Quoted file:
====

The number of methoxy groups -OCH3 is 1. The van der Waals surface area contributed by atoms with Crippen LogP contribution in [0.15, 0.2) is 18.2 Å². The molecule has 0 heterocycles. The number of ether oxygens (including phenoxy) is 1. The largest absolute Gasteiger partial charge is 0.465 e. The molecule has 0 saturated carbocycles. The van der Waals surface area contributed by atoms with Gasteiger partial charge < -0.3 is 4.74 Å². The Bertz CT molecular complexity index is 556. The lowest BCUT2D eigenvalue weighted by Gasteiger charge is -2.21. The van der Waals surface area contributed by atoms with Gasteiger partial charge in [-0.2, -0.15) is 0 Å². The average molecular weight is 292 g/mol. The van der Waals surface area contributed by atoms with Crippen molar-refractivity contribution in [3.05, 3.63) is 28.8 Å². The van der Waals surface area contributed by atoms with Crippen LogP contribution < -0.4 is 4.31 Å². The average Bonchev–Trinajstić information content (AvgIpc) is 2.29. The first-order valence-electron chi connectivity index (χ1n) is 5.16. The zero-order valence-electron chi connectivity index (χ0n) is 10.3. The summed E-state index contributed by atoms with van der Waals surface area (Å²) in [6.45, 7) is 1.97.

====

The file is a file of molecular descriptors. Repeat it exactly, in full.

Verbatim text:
The number of methoxy groups -OCH3 is 1. The van der Waals surface area contributed by atoms with Crippen LogP contribution in [0.15, 0.2) is 18.2 Å². The molecule has 0 heterocycles. The number of ether oxygens (including phenoxy) is 1. The largest absolute Gasteiger partial charge is 0.465 e. The molecule has 0 saturated carbocycles. The van der Waals surface area contributed by atoms with Gasteiger partial charge < -0.3 is 4.74 Å². The Bertz CT molecular complexity index is 556. The lowest BCUT2D eigenvalue weighted by Gasteiger charge is -2.21. The van der Waals surface area contributed by atoms with Gasteiger partial charge in [-0.2, -0.15) is 0 Å². The average molecular weight is 292 g/mol. The van der Waals surface area contributed by atoms with Crippen molar-refractivity contribution in [3.05, 3.63) is 28.8 Å². The van der Waals surface area contributed by atoms with Crippen LogP contribution < -0.4 is 4.31 Å². The average Bonchev–Trinajstić information content (AvgIpc) is 2.29. The first-order valence-electron chi connectivity index (χ1n) is 5.16. The zero-order valence-electron chi connectivity index (χ0n) is 10.3. The summed E-state index contributed by atoms with van der Waals surface area (Å²) in [6.45, 7) is 1.97.